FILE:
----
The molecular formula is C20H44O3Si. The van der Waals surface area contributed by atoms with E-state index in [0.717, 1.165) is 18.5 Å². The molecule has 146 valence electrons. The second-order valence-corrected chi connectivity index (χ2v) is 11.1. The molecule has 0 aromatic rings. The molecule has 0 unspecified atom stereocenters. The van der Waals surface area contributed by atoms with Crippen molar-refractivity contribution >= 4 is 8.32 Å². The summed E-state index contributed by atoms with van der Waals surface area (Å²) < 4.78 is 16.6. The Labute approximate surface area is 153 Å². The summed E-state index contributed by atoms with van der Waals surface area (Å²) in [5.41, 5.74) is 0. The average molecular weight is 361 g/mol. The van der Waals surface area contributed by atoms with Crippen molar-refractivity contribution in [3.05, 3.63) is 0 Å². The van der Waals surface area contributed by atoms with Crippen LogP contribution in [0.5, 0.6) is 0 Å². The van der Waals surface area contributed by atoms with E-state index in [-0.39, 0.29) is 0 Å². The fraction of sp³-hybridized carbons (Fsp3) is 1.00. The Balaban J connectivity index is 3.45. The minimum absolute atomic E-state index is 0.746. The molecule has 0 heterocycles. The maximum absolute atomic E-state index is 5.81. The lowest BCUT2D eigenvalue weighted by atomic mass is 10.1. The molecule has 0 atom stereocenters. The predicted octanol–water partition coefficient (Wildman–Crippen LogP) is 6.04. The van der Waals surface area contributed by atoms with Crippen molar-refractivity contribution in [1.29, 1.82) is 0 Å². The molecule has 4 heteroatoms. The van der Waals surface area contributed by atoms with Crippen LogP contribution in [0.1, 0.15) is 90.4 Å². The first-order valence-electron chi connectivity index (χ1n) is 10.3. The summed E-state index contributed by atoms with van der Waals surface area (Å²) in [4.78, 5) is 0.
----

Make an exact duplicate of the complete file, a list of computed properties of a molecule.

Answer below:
The molecular formula is C20H44O3Si. The van der Waals surface area contributed by atoms with E-state index in [0.717, 1.165) is 18.5 Å². The molecule has 146 valence electrons. The second-order valence-corrected chi connectivity index (χ2v) is 11.1. The molecule has 0 aromatic rings. The molecule has 0 unspecified atom stereocenters. The van der Waals surface area contributed by atoms with Crippen molar-refractivity contribution >= 4 is 8.32 Å². The summed E-state index contributed by atoms with van der Waals surface area (Å²) < 4.78 is 16.6. The Labute approximate surface area is 153 Å². The summed E-state index contributed by atoms with van der Waals surface area (Å²) in [5.41, 5.74) is 0. The average molecular weight is 361 g/mol. The van der Waals surface area contributed by atoms with Crippen molar-refractivity contribution in [3.05, 3.63) is 0 Å². The van der Waals surface area contributed by atoms with Crippen LogP contribution in [0.5, 0.6) is 0 Å². The van der Waals surface area contributed by atoms with E-state index in [-0.39, 0.29) is 0 Å². The fraction of sp³-hybridized carbons (Fsp3) is 1.00. The Balaban J connectivity index is 3.45. The minimum absolute atomic E-state index is 0.746. The molecule has 0 heterocycles. The maximum absolute atomic E-state index is 5.81. The lowest BCUT2D eigenvalue weighted by atomic mass is 10.1. The molecule has 0 atom stereocenters. The predicted octanol–water partition coefficient (Wildman–Crippen LogP) is 6.04. The van der Waals surface area contributed by atoms with Crippen molar-refractivity contribution in [1.29, 1.82) is 0 Å². The molecule has 4 heteroatoms. The van der Waals surface area contributed by atoms with Crippen LogP contribution in [0.1, 0.15) is 90.4 Å². The first-order valence-electron chi connectivity index (χ1n) is 10.3. The summed E-state index contributed by atoms with van der Waals surface area (Å²) in [4.78, 5) is 0.